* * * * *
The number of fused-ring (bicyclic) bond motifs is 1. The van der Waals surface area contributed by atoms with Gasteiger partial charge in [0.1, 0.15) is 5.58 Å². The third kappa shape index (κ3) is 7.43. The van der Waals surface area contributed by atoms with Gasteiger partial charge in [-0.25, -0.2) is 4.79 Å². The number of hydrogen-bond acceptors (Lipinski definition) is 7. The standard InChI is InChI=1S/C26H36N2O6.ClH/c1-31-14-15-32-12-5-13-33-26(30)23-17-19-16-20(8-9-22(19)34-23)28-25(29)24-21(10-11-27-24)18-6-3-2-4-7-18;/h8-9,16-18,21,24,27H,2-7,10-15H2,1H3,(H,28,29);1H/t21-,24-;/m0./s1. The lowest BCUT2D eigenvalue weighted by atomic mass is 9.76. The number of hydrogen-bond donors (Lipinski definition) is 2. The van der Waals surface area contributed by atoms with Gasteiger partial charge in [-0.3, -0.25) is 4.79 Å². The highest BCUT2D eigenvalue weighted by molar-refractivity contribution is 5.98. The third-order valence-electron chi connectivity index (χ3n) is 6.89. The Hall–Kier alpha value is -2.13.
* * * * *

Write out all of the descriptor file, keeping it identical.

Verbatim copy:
The number of fused-ring (bicyclic) bond motifs is 1. The van der Waals surface area contributed by atoms with Gasteiger partial charge in [0.1, 0.15) is 5.58 Å². The third kappa shape index (κ3) is 7.43. The van der Waals surface area contributed by atoms with Gasteiger partial charge in [-0.25, -0.2) is 4.79 Å². The number of hydrogen-bond acceptors (Lipinski definition) is 7. The standard InChI is InChI=1S/C26H36N2O6.ClH/c1-31-14-15-32-12-5-13-33-26(30)23-17-19-16-20(8-9-22(19)34-23)28-25(29)24-21(10-11-27-24)18-6-3-2-4-7-18;/h8-9,16-18,21,24,27H,2-7,10-15H2,1H3,(H,28,29);1H/t21-,24-;/m0./s1. The lowest BCUT2D eigenvalue weighted by atomic mass is 9.76. The number of hydrogen-bond donors (Lipinski definition) is 2. The van der Waals surface area contributed by atoms with Gasteiger partial charge in [-0.3, -0.25) is 4.79 Å². The highest BCUT2D eigenvalue weighted by molar-refractivity contribution is 5.98. The third-order valence-electron chi connectivity index (χ3n) is 6.89. The Hall–Kier alpha value is -2.13.